Island NDP may see changes with new federal leader

Mitch MacDonald
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Federal NDP leader Thomas Mulcair, left, walks past Province House in Charlottetown with federal executive Joe Byrne in a Guardian file shot..


With Quebec MP Thomas Mulcair now carrying the torch of the national New Democratic Party, Islanders may see a boost in the party's presence on P.E.I.

An Island contingent of about 20 card-carrying NDP members travelled to the national party's leadership convention this weekend in Toronto, ON. in addition to the many other P.E.I. members who voted online or via mail.

The event became a marathon stretching from Friday into Saturday night. In the end, widely-predicted frontrunner Mulcair went head-to-head with longtime party strategist Brian Topp, with Mulcair sealing the leadership by garnering 57.2 per cent of the fourth and final vote.

P.E.I. NDP Youth co-chair Chris van Ouwerkerk was in the sea of Mulcair supporters when the final result was announced. While the MP, who represents the Outremont, Que. riding, was virtually a guaranteed win by the fourth round, van Ouwerkerk said there was a lot of nervous tension in the minutes leading up to the final result.

That tension quickly turned into a celebration, he said.

"The place erupted," said van Ouwerkerk, who described hundreds of supporters jumping up and down in victory. "I had never been part of something this big with this much energy.

"The feeling in the room was just hope and happiness."

Some high-profile Island members of the NDP had already given Mulcair their stamp of approval, including federal executive member Joe Byrne and Dr. Herb Dickieson, the only New Democrat ever elected to the P.E.I. legislature.

Both were also at the convention, with Byrne describing Mulcair's victory speech as excellent.

"He hit it out of the park," said Byrne. "It was said whenever he was in P.E.I. in December and he reiterated it again tonight (Saturday). We have to look at getting organized and the resources we need to get our message out to unite all Canadians."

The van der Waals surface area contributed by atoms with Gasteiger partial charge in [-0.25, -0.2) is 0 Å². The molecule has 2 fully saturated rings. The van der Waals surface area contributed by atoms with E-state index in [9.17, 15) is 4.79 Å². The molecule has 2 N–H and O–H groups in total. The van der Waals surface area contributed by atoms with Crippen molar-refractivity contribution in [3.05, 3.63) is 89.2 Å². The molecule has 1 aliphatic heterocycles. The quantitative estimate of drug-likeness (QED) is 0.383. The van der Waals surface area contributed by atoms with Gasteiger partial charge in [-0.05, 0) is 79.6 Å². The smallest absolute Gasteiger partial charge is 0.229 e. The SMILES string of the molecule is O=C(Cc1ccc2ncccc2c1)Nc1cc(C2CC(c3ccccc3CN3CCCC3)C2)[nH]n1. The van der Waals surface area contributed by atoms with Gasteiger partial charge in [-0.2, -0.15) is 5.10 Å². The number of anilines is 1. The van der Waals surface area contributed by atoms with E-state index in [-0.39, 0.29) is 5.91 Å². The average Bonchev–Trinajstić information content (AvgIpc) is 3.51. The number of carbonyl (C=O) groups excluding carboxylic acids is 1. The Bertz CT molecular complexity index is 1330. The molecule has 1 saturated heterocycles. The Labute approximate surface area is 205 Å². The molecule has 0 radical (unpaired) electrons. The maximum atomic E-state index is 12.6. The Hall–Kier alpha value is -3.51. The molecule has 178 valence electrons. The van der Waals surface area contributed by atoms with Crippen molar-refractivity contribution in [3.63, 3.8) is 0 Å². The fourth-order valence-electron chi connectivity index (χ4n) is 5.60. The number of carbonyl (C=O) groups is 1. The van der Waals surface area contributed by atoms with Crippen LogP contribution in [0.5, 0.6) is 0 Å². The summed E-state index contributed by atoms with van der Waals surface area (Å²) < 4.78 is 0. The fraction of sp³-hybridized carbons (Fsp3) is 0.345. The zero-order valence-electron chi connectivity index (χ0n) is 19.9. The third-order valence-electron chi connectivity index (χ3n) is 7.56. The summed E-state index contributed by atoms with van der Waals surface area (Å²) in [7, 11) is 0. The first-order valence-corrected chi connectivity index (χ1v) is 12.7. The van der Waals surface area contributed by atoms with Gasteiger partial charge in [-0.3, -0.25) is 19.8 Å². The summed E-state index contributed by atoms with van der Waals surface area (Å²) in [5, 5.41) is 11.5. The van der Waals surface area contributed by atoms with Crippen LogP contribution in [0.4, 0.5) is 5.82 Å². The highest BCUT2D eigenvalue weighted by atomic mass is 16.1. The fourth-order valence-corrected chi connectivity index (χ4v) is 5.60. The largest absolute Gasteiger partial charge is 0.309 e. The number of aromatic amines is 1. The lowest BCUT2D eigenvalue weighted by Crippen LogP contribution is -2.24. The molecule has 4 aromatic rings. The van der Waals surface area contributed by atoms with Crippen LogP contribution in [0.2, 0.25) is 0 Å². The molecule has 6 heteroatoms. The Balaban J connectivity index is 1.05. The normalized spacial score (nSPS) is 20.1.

The NDP message may soon become a lot louder on P.E.I., with one of Mulcair's promises being to create a $3.38 million fund to provide every electoral riding with $10,000 to take on the Conservatives in the 2015 federal election.

Van Ouwerkerk said funds like that could make a huge difference to Island candidates.

"On P.E.I., that is pretty much $10,000 more than what we would have had," he said. "It sets up a whole lot of chances for us.

But it is still up to us to take advantage of those chances."

During his visit to P.E.I. in December, Mulcair had also pledged to invest resources and dollars into the province's NDP campaigns if his leadership bid was successful. He also said he believes the NDP could become the party of choice for Islanders, despite the traditional two-party system.

P.E.I. party leader James Rodd extended his congratulations to Mulcair after the convention and said he looked forward to working together during the rest of his tenure.

He also invited Mulcair to the annual provincial convention on May 25 and 26 in Charlottetown.

"Our springtime provincial convention will be held in the spirit of love, hope and optimism... and if he is able to attend, we will welcome Thomas in this spirit and in solidarity," said Rodd.

The leadership convention, which saw six candidates face off, didn't go quite as smoothly as planned.

A series of cyber attacks backed up voting and caused delays throughout the day, most notably during the second ballot Saturday morning.

Despite some obvious frustrations, everyone at the convention was understanding of the problems, said van Ouwerkerk.

"There wasn't anyone acting out," he said.

Byrne added that by the third and fourth ballots, voting had started going much more smoothly.